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Absinthe (also absinth, absynthe, absenta ) (English: IPA: /ˈæbsɪnθ/ ; French: IPA: ) is a distilled, highly alcoholic (usually 68 to 80 percent) anise-flavored spirit derived from herbs including the flowers and leaves of the medicinal plant Artemisia absinthium , also called Grand Wormwood or Absinth Wormwood . Absinthe is typically green (either naturally or with added color) or clear and is often referred to as la Fée Verte (‘The Green Fairy’). Although it is sometimes mistakenly called a liqueur, absinthe is not bottled with added sugar and is therefore classified as a liquor or spirit. Absinthe is uncommon among spirits in that it is bottled at a high proof but consumed diluted with water to the strength of wine (see Drink Preparation/Ritual).
Absinthe originated in Val-de-Travers, Switzerland as an elixir/tincture. However, it is better known for its popularity in late 19th and early 20th century France, particularly among Parisian artists and writers whose romantic associations with the drink still linger in popular culture. At the peak of its popularity, over 2 million litres of absinthe were consumed annually in France alone. Further, absinthe was portrayed as a dangerously addictive, psychoactive drug; the chemical thujone was blamed for most of its deleterious effects. The Lanfray murders of 1906 caused a petition to the Swiss government leading to its prohibition in Switzerland, and subsequently other countries. By 1915, it was prohibited in a number of European countries and the United States.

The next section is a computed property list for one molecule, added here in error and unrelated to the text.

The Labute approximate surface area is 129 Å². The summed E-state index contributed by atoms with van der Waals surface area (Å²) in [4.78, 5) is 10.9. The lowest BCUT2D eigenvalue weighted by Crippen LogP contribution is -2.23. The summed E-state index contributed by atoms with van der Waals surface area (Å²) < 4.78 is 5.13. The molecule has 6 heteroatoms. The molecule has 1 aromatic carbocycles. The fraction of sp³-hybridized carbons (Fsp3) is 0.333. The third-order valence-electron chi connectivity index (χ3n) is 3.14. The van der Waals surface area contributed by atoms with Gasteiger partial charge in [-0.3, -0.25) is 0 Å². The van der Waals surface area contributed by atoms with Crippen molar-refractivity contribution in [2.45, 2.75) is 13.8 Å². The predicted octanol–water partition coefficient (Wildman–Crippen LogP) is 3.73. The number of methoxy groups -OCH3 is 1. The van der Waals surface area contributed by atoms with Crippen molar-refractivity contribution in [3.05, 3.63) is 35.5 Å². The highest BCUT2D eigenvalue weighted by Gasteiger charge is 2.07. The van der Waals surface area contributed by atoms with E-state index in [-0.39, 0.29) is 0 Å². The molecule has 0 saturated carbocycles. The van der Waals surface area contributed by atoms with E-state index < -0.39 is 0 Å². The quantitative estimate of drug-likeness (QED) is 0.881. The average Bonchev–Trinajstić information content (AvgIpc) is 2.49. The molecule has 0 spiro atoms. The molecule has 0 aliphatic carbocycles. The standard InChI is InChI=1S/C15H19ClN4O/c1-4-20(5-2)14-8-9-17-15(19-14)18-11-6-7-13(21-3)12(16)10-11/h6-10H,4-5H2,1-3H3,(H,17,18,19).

Though it was vilified, no evidence shows it to be any more dangerous or psychoactive than ordinary alcohol. A modern absinthe revival began in the 1990s, as countries in the European Union began to reauthorize its manufacture and sale. As of August 2007 over 100 brands in a dozen countries are produced.
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